It’s safe to say that the production has been plagued with one issue after another. With Jeremy already removed from the IMDB page, hopefully the team will be able to find a replacement and commence production of the movie later next year.

Dog Soldiers and Dog Houses review

I know a lot of our readers, and certainly all of us at Erebus Horror, would regard themselves as knowledgeable when it comes to horror movies. Yet, if someone asked you to name the British horror flicks released in the last 20 years, how would you get on? Sure, you’ll probably start with the most popular ones; 28 Days Later, Shaun of the Dead, Dog Soldiers etc. But how many could you name before you get stuck? 10? 20? Maybe 50 for the more devoted of fans? The truth is, try as we might, we will all fail in comparison to MJ Simpson – author of Dog Soldiers and Dog Houses. Simpson truly is a pioneer and expert in the field of British horror films and this book proves why.

The work is a truly insightful encyclopedia, reviewing hundreds of British horror movies, many never before documented. Being UK-based and particularly interested in British horror flicks, we all thought we had a comprehensive knowledge of movies from the motherland – Oh, how wrong we were!

MJ Simpson, doyen of British horror film writers, has seen them. The good, the bad and the extraordinary. For 20 years he has been scouring the web for these films. He has then reviewed them on his blog British Horror Revival and in his previous book Urban Terrors.

Between January 2000 and December 2019, an incredible one thousand feature-length horror films were produced and released in the UK. Dog Soldiers and Doghouses is the first in a unique series of books cataloguing this amazingly prolific and largely undocumented corner of cinema.

Covering a 12-year period from 2000 to 2011, this book reviews 316 British horror movies. Cast and crew details, critical analysis, production history and release data are all wrapped up in an entertaining and informative half-page review, accompanied by a colour image.

From big screen blockbusters to backyard obscurities, from cinema screens to YouTube, with budgets ranging from £20 million to 45 quid (or less…), British horror cinema has never been so diverse. This book and its forthcoming companions are a guide to the true, hidden ‘British film industry’ which remains almost entirely ignored by the mainstream film press.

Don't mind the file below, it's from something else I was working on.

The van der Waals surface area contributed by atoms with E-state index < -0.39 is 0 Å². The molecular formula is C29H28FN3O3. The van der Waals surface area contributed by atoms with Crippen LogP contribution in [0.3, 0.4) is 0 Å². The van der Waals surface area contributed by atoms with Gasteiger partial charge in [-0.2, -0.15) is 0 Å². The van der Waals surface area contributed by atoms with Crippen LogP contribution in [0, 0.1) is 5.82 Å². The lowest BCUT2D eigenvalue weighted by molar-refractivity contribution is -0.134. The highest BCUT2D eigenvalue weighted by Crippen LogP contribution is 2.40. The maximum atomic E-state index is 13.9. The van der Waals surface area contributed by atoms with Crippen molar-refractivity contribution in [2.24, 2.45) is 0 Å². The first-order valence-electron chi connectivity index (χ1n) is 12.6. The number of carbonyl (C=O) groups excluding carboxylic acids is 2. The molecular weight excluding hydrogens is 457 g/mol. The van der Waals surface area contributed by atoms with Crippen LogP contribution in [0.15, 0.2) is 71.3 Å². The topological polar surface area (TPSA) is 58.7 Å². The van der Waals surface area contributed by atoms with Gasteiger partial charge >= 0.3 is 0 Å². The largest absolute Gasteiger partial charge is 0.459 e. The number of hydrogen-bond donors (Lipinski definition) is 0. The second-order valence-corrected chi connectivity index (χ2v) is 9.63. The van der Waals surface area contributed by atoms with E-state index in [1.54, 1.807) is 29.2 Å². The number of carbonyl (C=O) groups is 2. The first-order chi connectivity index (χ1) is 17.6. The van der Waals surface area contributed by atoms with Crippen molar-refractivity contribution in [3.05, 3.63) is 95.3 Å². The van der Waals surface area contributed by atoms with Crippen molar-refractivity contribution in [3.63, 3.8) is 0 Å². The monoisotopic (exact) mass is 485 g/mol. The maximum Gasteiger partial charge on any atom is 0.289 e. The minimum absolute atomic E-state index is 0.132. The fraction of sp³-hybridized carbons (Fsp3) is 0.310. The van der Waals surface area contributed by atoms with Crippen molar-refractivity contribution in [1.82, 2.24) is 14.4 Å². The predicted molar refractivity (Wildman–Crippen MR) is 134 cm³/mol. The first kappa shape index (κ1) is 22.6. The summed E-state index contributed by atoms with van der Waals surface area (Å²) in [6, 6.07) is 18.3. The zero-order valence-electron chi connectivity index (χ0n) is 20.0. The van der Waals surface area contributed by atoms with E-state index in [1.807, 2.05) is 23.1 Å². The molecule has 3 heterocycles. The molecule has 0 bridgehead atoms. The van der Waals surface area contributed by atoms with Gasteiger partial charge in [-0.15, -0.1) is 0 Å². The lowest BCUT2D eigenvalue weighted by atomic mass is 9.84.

About the author

MJ Simpson is, apparently, the world’s foremost authority on 21st century British horror films and these books are the culmination of two decades of passionate research. He is the author of Urban Terrors: New British Horror Cinema 1997-2008 (Hemlock Books, 2012), which covers about a third of these films in more detail and context. He also wrote a couple of books about Douglas Adams.

Part of the original editorial team which launched SFX, Simpson has written for Fangoria, The Dark Side, Video Watchdog, Psychotronic Video, Shivers, Scream, DeathRay, Infinity, MonsterScene, SciFi Now, Starburst, TV Zone, Cult TV, Film Review, Neo, Doctor Who Magazine, Total Film, New Scientist, the British Medical Journal, the Funday Times and the Singaporean version of Elle.

He works by day in the Communications Office at the University of Leicester and sang the 1980s classic ‘Africa’ on what many people consider to be the worst TV show ever made.

About the book

21st Century British Horror Films, Volume 1: Dog Soldiers and Doghouses is a limited edition publication available exclusively online at https://mjsimpson.bigcartel.com for £20 plus postage*. It is 176 pages, A4, softback, and full colour throughout, with a foreword by horror expert Dr Johnny Walker.

* In an unprecedented offer, postage is free for anyone who wrote, directed, produced or starred in any film in the book!

Take it from us, it doesn’t matter if you’re a filmmaker, working within the movie industry or even if you’re British, this book is a valuable resource for any horror movie buff. Check it out and let us know what you think.

Did you enjoy the Dog Soldiers and Dog Houses review? Check out what we think of more literature here